Sunshine would live on peanut butter and honey sandwiches and crackers with cheese if I let her. Most of her other favourite snacks are grain-based. Lately, I’ve been cutting back on those snacks and encouraging her to eat more fruits. But vegetables? Neither of my daughters is a huge fan of vegetables (although Lily will happily munch on broccoli with me).
A few weeks ago, both girls were having a picnic outside with a friend. He’s vegan, so he eats different foods than we do. I watched, amazed, as the girls sampled his vegetable snacks and then begged for more. I joked with his mom that we’d have to have more picnic playdates so I could get my daughters eating better.
That is the idea behind CopyKids Eat Fruits and Vegetables. Founder Cai Dixon noticed her daughter also copied what other kids ate and was more willing to try new foods if she saw other kids eating them. Children learn from other children. With CopyKids, children watch other children eating twelve fruits and vegetables—and enjoying what they eat.
My daughters watched several segments of the video before I offered them a carrot while they were watching. Because the girl on the DVD had a large carrot (as well as several smaller carrot sticks), Sunshine wanted a “big” carrot. I complied. Up until now, neither of them has been interested in carrots and I haven’t pushed it, because carrots are crunchy with few teeth. Sunshine has since asked for carrots again, though Lily still prefers broccoli.
The children’s performances are “unscripted and quirky, with children behaving authentically.” While my daughters (ages 4 and 2) enjoyed watching the children eat, I soon got bored. However, the DVD has no “play all” button; each vegetable clip is seven minutes long and a parent (or older child) must start the clips.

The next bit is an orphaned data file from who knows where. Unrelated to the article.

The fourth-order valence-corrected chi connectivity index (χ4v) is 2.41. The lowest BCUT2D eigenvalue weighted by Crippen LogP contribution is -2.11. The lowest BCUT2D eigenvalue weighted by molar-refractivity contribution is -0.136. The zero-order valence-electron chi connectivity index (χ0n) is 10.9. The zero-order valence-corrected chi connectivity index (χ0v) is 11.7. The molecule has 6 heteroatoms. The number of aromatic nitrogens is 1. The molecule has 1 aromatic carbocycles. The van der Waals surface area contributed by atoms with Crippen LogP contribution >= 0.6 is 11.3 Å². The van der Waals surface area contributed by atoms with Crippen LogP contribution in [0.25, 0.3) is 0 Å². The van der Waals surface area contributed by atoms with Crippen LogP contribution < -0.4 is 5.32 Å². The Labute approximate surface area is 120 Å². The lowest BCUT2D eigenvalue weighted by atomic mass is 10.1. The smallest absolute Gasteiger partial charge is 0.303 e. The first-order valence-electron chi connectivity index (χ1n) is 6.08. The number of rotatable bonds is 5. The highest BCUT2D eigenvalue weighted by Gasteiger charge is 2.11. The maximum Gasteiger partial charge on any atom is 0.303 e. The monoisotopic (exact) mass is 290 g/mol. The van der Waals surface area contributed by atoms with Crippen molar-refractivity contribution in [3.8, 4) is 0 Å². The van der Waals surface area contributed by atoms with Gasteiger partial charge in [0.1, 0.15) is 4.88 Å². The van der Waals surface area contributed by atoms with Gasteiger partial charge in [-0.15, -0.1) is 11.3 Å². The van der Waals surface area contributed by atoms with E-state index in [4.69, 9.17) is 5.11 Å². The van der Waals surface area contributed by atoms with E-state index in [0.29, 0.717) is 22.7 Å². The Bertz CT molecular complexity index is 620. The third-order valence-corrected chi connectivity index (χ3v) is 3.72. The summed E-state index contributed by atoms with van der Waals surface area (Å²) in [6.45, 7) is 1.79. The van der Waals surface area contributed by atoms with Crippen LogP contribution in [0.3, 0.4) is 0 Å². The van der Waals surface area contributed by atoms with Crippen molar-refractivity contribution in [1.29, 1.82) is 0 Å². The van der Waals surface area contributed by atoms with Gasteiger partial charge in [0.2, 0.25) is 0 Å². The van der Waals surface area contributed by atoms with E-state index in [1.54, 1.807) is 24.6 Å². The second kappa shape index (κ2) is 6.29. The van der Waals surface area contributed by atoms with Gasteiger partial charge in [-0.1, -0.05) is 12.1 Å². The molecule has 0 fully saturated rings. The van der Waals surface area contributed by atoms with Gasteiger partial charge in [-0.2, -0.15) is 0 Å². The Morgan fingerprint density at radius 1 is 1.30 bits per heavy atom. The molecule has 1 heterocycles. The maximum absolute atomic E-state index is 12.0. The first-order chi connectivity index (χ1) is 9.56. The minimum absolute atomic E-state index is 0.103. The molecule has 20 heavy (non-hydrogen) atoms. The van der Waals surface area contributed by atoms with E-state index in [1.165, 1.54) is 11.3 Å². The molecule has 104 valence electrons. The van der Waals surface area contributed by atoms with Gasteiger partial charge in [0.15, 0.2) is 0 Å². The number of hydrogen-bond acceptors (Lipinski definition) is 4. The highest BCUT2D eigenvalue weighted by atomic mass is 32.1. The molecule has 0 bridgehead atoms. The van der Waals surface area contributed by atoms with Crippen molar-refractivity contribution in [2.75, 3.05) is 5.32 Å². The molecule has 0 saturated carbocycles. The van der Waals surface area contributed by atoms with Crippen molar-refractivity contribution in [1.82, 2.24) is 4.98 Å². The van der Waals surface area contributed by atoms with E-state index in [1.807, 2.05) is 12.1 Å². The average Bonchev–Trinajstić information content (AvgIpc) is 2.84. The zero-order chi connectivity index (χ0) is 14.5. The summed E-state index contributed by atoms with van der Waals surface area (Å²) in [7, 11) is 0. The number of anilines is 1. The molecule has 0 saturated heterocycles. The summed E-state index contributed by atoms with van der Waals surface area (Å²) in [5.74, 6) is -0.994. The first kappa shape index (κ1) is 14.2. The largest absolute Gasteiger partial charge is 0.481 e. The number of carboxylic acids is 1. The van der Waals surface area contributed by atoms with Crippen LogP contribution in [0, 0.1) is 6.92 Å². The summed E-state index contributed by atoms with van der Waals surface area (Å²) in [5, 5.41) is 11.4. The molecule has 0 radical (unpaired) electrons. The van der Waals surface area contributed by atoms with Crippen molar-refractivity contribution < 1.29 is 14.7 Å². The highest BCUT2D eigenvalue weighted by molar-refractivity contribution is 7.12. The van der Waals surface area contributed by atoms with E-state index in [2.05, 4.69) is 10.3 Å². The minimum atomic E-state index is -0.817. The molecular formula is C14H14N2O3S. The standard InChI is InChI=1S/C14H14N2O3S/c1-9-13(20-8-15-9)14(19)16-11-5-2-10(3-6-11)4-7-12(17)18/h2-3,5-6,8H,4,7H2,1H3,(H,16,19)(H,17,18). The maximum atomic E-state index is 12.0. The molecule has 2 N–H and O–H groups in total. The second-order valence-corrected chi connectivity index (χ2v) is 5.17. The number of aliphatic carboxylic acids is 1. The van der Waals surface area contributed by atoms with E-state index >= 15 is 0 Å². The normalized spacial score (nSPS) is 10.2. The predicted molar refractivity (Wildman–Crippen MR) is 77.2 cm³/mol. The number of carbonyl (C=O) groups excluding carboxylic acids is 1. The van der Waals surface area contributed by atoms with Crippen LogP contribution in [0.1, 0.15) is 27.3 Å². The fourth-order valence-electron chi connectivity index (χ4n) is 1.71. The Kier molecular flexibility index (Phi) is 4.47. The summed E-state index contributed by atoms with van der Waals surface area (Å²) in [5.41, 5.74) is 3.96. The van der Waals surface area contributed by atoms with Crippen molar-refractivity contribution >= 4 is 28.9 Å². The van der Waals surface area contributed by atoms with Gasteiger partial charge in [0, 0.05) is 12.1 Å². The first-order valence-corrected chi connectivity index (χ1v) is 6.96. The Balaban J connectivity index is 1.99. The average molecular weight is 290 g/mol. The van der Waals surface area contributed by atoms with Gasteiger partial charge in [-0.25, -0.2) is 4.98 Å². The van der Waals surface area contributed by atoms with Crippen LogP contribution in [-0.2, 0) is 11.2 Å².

I could see this working well for a teaching situation (e.g., “Let’s watch a video about cucumbers and then colour a picture of cucumbers and then have a snack of cucumbers”). Sunshine liked the introduction to each children; she’d say, “That’s Bella” or “That’s Mani” and comment on what each child was eating.
The video is targeted at children 6 months to 6 years—the ages at which they are learning to eat and trying new foods, and often particular about what they eat. The DVD also includes an interview with Dr. Jay Gordon on the benefits of eating fruits and vegetables. CopyKids has won the Dr. Toy award and the MACT Award. You can also find CopyKids on Facebook and Twitter.
How do you encourage your children to eat healthy snacks and try new foods? What is your child’s favourite fruit or vegetable? Leave a comment here for your chance to WIN a copy of the CopyKids DVD!